posts tagged with the keyword ‘diavolino’

2014.11.01

Blue Gears

If you happen to be near Palo Alto this month stop by the Pacific Art League to see my piece “Blue Gears” in a gallery show titled “Science, Technology and the Future of Art”.

This is the first juried exhibition my work has been in. Typically I’ve shown my work at gallery night events or more maker-style events, and I was invited by the Beaver Dam Area Arts Association to take part in their “Beyond Your Imagination” show back in January 2013, but this is a new thing.

I found that since starting grad school I’ve really been able to focus on where my work is headed, and critically think about where it fits in the world.

(Oh, and if you’re not familiar with all of this, here’s some background on my art robots.)

(Big thanks to the folks at Evil Mad Scientist for helping out with the shipping and delivery. And yes, the robot that created this was indeed controlled with a Diavolino!)

2011.10.24

Friday Night Drawbot

You may be familiar with our Friday Night Drawbot from back when it was at Version 1. Well, we’re now at Version 3, and there’s been much improvement. With Version 2 we made the body a bit shorter to get a tighter turn radius, and we’ve continued that trend with the latest revision.

Friday Night Drawbot

We’ve also switched to AA rechargeable batteries, so no more disposable 9 volts. This means that we can use our eneloops and since we’ve got a dozen of them, we can run all day and switch them out as needed.

Friday Night Drawbot

We’re also using a Diavolino from Evil Mad Scientist Laboratories now, which means we can use a shield, which means we’ve cleaned things up a bit as far as the wiring. The “brains” are also detachable from the rest of the body now. Speaking of the body, we’ve rebuilt that as well, and used hot glue and velcro in place of duct tape and rubber bands, so things are a lot more secure. (Don’t worry, there’s still gaff tape and rubber bands, but it’s much cleaner now.)

Friday Night Drawbot

Keep an eye out for the Friday Night Drawbot at the next event that somehow manages to blend art and technology…. or something like that.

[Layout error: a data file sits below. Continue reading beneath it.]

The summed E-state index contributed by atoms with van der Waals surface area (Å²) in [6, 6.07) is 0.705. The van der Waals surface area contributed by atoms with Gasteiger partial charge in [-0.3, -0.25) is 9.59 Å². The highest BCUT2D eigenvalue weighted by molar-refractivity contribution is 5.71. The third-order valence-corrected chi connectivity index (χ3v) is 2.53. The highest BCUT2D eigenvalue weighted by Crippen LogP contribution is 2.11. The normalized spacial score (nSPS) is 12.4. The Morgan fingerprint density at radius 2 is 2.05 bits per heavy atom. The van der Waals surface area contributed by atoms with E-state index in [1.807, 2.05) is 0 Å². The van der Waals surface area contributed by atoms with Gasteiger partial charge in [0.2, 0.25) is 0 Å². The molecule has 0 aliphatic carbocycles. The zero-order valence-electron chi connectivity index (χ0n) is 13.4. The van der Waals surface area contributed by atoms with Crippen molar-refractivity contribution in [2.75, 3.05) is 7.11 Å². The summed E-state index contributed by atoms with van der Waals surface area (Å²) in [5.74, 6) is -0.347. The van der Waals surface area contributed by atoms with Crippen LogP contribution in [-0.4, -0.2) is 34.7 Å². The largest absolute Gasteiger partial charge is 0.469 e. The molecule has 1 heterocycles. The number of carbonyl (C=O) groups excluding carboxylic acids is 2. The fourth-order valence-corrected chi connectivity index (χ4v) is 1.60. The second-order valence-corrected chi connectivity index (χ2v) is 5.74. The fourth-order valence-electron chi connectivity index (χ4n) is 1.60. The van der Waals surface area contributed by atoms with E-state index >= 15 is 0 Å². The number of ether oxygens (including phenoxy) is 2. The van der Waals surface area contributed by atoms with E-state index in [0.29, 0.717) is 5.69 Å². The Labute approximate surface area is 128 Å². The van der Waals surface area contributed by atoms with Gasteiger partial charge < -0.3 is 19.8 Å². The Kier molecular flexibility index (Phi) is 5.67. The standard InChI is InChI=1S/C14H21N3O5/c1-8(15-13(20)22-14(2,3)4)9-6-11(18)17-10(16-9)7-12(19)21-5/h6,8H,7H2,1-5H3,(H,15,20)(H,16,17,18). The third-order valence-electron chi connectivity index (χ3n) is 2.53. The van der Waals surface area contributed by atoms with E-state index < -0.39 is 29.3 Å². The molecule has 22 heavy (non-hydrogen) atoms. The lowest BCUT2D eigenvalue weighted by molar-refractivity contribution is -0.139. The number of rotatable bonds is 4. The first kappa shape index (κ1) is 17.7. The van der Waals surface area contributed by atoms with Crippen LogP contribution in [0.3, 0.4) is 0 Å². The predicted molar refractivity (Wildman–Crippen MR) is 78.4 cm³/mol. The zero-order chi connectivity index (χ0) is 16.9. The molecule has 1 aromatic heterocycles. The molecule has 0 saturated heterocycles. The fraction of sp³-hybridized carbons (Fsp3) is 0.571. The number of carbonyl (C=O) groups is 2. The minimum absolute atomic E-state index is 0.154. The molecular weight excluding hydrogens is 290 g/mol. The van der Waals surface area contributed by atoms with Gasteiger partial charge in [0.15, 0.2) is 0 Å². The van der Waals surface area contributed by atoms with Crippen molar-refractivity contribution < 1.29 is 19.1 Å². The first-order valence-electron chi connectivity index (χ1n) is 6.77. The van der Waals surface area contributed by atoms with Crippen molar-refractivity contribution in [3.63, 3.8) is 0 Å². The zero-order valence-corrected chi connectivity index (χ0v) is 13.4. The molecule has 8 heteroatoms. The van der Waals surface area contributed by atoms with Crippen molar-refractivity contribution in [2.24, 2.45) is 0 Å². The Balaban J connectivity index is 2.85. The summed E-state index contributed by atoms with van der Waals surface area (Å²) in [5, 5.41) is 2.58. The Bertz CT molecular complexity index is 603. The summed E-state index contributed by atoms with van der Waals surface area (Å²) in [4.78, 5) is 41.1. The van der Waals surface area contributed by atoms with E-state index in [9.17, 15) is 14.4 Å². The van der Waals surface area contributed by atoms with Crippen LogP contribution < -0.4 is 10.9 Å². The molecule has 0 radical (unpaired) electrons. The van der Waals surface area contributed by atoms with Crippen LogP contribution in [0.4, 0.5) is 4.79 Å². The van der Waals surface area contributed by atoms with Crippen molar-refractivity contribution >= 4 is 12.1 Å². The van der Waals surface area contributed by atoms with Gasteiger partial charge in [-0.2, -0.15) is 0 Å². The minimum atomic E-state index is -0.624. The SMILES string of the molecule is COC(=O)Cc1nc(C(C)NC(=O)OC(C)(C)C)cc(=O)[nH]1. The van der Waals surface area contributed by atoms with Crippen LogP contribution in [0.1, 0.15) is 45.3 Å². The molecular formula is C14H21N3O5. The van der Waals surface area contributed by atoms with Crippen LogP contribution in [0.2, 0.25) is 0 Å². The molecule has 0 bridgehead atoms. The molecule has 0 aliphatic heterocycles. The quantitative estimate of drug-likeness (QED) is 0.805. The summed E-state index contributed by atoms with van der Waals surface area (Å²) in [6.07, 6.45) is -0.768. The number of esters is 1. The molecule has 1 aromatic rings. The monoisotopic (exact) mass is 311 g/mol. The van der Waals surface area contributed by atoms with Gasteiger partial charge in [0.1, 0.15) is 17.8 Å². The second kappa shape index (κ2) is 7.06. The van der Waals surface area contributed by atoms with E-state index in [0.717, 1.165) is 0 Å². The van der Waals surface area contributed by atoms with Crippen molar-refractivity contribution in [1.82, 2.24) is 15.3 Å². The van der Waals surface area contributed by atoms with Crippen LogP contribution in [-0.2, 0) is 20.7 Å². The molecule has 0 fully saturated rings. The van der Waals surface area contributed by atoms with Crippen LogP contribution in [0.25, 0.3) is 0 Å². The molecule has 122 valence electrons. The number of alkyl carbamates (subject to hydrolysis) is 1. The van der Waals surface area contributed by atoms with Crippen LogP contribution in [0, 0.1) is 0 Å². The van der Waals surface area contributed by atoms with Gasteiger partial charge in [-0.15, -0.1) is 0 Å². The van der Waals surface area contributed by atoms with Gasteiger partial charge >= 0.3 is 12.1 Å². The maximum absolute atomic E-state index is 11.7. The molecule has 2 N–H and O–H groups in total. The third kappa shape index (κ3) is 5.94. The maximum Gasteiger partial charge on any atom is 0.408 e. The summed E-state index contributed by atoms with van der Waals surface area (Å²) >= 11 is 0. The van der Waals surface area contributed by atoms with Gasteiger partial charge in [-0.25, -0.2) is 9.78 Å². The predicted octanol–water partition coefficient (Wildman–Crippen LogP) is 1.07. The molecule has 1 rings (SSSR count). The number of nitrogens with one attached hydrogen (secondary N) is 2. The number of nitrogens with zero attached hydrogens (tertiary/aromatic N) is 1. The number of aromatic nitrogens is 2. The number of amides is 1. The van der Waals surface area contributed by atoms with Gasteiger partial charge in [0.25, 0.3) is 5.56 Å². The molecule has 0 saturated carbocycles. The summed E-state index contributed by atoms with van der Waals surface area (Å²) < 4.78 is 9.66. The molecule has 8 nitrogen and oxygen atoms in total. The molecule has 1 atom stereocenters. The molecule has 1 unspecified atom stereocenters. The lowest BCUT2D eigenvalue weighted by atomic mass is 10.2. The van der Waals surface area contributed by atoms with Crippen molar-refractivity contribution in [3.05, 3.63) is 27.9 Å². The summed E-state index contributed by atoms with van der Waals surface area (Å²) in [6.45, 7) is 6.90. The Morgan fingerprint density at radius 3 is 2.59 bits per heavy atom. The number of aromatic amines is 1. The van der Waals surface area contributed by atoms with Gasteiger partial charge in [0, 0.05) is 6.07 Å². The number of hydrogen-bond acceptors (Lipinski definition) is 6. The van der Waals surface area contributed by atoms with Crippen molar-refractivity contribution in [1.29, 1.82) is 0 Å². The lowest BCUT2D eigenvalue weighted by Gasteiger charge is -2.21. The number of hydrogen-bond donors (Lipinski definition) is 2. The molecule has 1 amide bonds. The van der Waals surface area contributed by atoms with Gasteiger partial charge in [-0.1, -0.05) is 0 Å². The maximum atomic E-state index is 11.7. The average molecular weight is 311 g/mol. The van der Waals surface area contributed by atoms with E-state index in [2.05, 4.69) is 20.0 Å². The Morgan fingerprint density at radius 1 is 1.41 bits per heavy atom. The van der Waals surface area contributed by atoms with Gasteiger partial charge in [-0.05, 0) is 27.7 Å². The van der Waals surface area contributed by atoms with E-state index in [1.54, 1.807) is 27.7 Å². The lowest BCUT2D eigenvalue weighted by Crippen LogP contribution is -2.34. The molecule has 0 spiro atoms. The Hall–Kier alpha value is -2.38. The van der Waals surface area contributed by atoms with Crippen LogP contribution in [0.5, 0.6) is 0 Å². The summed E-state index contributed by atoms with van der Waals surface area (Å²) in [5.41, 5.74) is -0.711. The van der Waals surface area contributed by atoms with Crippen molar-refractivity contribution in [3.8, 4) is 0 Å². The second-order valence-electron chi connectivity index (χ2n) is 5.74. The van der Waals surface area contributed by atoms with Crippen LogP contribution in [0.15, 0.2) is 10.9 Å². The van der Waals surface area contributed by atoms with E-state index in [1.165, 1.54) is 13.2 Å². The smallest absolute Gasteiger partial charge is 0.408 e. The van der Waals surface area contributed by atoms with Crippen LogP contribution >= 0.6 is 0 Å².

(Oh, I’ll also be adding a bunch more info on the Friday Night Drawbot project page.)

2011.07.14

Arduino Uno

Here’s a terrible photo of an Arduino Uno…

Diavolino

And here’s a terrible photo of a Diavolino…

Seeeduino

And here’s a terrible photo of a Seeeduino…

These are three terrible photos! I mean, they aren’t terrible terrible, but they’re not great. I could spend a few minutes with each one explaining what I don’t like about them.

We needed a good high resolution photo of an Arduino Uno for a project at the Milwaukee Makerspace, and I said I would quickly snap a photo and get it online, so I did.

I feel like 80% of the quality of these shots are due to the equipment. I used a Nikon D3x with a Nikon 28-70mm f2.8 lens. That’s a great combo. I also used our Elinchrom studio strobes, which are also very nice. I shot tethered to a 21″ Apple iMac, which showed the images on a large colorful screen as they were captured.

Honestly, with all of that stuff in place, anyone familiar with a DSLR and lighting could get a pretty decent shot.

When I use words like “terrible” and “decent” they are, of course, subjective. There’s a whole scale for applying those words. One photographer’s “terrible” is another photographer’s “awesome!”

Besides, these are more “technical” photos than “beautiful” photos. There’s not much style to them. But these also fall under the category of Product Photography, which is worth discussing…